My point was to not get the “uninsurable breeds” box checked at all by telling the insurance guy “Oops, silly me, I don’t know anything about dog identification. Here’s a note from a pro, that says it’s a plain old labrador.”. It’s correcting an error, not asking for special treatment.
If, for instance, they can’t insure your house because you told the agent that you had cedar shingles, then you called a roofer and he said that in fact they are 30 year composite shingles, the agent would be happy to give you a quote based on the new, correct information. If the uninsurable condition doesn’t exist, there’s no reason not to try to sell a policy.
I’ve got to side with the insurance company on this one. They are the risk experts and make it their job to make money as well as mitigate their own risks. You have a dog of which they can’t satisfactorily evaluate the risk and as such they are denying you coverage. It comes down to numbers (just ask Nate Silver) and insuring you and thus your dog does not make good arithmetic sense to them. My company just applied for a loan to buy a piece of equipment and the bank requested the SSNs and a signed statement from the 10 largest stakeholders guaranteeing personal repayment if the company dies before repayment. Why did they require this? Because they can. Just like for your love and trust of your dog, they don’t care, but they can deny you coverage.
And to the other people popping in to say that they lied about their dog breeds to get coverage- why do you bother paying for insurance when you know that they will never pay out a claim once they discover your blatant deceit/deception?
Tarring everyone with the same brush using statistics is what insurance companies do.
it wouldn’t be surprising that there are more reported dog bites by Labs than Rottweilers because Labs are a far more popular breed (#1 in AKC registrations compared to #10 for Rotts, 2011 stats).
And in any discussion of dog-related injury, the most impressive stats are not for bites of any kind, but for serious and fatal attacks.
I was surprised to see German shepherds on the list, by the way. I have a generally good impression of them as well as Rottweilers. The dogs I am most wary around are the smallest ones, which often seem more fearful and prone to snap.
I would say some kind of collie mix. I had a Sheltie with those exact markings. I can’t tell how tall she is from that photo, but a black & tan long haired dachshund is another possibility. But collie mix is a safe bet, with those ears and that face.
Even vets are wary around the small breeds…cause most owners treat them like babies and they develop a case of “small dog syndrome”. We have our Border Collie mix but we also have two Chi-Jack Russell’s which we have raised since they were 2 months old. I refuse to treat them like babies…(I’m a cat person first and foremost). So they have learned to handle themselves around people.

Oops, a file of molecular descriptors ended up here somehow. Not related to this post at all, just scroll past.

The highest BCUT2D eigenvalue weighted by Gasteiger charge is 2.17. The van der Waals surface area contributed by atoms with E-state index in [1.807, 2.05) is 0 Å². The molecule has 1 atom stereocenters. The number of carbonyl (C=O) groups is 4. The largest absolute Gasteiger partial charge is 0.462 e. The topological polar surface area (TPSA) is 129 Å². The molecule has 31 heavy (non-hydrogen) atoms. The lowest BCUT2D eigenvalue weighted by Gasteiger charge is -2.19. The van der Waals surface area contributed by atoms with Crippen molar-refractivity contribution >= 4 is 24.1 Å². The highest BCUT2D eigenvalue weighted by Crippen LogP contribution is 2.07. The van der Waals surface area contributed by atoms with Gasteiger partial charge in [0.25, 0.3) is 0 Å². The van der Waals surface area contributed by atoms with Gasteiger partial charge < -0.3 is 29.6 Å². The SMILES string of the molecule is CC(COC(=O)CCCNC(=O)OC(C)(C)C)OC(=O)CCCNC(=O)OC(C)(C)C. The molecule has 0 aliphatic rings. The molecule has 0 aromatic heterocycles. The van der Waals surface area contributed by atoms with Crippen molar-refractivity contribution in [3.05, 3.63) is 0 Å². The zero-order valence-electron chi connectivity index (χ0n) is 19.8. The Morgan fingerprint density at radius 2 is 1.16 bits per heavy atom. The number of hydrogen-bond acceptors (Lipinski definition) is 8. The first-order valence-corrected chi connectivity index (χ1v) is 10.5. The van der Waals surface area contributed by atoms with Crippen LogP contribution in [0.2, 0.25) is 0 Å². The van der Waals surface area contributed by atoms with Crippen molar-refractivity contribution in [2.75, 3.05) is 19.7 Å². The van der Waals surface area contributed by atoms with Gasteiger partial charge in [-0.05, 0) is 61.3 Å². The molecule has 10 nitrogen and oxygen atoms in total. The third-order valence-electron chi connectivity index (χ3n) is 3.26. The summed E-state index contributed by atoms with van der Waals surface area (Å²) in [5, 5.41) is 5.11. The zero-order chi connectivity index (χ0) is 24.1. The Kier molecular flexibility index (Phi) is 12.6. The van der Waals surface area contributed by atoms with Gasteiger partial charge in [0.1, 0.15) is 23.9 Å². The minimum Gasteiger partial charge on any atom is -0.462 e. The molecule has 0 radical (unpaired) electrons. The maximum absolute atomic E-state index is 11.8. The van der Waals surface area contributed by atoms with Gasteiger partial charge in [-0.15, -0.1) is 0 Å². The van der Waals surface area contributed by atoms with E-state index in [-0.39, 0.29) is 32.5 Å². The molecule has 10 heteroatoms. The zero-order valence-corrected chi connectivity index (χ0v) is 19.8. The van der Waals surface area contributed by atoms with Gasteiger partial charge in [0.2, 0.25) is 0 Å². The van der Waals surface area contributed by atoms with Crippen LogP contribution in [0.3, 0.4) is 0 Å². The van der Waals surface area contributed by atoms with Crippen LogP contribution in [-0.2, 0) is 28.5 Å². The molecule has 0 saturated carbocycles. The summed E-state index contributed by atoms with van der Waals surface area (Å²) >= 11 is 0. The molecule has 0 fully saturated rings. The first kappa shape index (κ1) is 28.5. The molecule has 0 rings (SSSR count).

We did go thru a period of Small Dog Syndrome with one of them and he bit my knuckle…I told my husband if we didn’t cure him and fast, he was not staying as I would NOT have that happen to one of our grandchildren. We got with a trainer and have worked with him…he learned who is REALLY in charge in this house and HE isn’t it.
But my vet and my sister who is also a vet, said small dogs have the highest rate of snapping…neither like handling most small dogs. And owners are to blame.
Doing a DNA test and going from those results is not lying to the insurance company. And you can provide the results to them.
I’m guessing Border Collie, Aussie Shepherd mix. Find a different insurance company. Someone suggested Farm Bureau. My insurance is through Allied Insurance, and I don’t remember that they have ever asked about our dogs.
Same thing happened to us when we were looking for home owner’s insurance for our first house.
I was calling around getting quotes and one of the first ones I tried asked about our dog.
The insurance person inquired as to the breed and I immediately became suspicious and said she was a mixed.
The insurance agent pressed further asking -in a polite manner- what she was a mix of specifically.
Our dog was a full-breed Doberman but I paused a bit and offered, “Well, I think she might have some Doberman in her but I’m not…” which was met with an immediate “Sorry, no-can-do, thank you. Good-bye.”
It was just that one insurance company, the name of which I can’t remember and a few calls later to different agencies got us what we needed.
I’m sorry you’re having to go through this. The above statement, however, made me literally laugh out loud because I have a poodle mix with murder in her heart for certain. Murdering intruders, that is. And she must have known that I was talking about her as she just came upstairs and hopped on the couch next to me.